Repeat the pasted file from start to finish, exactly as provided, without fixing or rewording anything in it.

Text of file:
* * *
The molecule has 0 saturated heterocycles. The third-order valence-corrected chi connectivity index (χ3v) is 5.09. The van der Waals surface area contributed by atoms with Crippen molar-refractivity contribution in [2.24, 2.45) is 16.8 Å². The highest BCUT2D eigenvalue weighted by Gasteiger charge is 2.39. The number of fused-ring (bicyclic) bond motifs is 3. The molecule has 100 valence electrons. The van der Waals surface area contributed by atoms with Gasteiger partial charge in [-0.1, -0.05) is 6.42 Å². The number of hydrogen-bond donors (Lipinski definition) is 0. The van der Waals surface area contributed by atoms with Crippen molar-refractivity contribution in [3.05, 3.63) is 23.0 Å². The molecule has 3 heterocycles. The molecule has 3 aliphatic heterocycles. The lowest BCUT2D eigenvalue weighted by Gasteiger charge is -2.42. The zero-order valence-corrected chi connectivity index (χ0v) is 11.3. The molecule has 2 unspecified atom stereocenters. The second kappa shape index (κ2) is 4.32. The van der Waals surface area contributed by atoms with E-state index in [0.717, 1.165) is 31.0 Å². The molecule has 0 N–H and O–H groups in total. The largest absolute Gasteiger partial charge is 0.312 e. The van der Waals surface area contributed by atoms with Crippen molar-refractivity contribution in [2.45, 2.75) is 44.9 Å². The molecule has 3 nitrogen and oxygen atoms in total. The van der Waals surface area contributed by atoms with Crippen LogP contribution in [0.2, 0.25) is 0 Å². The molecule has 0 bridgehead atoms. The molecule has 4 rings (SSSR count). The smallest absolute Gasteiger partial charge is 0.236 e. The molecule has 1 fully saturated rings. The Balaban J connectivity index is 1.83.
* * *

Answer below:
The molecule has 0 saturated heterocycles. The third-order valence-corrected chi connectivity index (χ3v) is 5.09. The van der Waals surface area contributed by atoms with Crippen molar-refractivity contribution in [2.24, 2.45) is 16.8 Å². The highest BCUT2D eigenvalue weighted by Gasteiger charge is 2.39. The number of fused-ring (bicyclic) bond motifs is 3. The molecule has 100 valence electrons. The van der Waals surface area contributed by atoms with Gasteiger partial charge in [-0.1, -0.05) is 6.42 Å². The number of hydrogen-bond donors (Lipinski definition) is 0. The van der Waals surface area contributed by atoms with Crippen molar-refractivity contribution in [3.05, 3.63) is 23.0 Å². The molecule has 3 heterocycles. The molecule has 3 aliphatic heterocycles. The lowest BCUT2D eigenvalue weighted by Gasteiger charge is -2.42. The zero-order valence-corrected chi connectivity index (χ0v) is 11.3. The molecule has 2 unspecified atom stereocenters. The second kappa shape index (κ2) is 4.32. The van der Waals surface area contributed by atoms with E-state index in [0.717, 1.165) is 31.0 Å². The molecule has 0 N–H and O–H groups in total. The largest absolute Gasteiger partial charge is 0.312 e. The van der Waals surface area contributed by atoms with Crippen molar-refractivity contribution in [2.45, 2.75) is 44.9 Å². The molecule has 3 nitrogen and oxygen atoms in total. The van der Waals surface area contributed by atoms with Crippen LogP contribution in [0.2, 0.25) is 0 Å². The molecule has 0 bridgehead atoms. The molecule has 4 rings (SSSR count). The smallest absolute Gasteiger partial charge is 0.236 e. The molecule has 1 fully saturated rings. The Balaban J connectivity index is 1.83.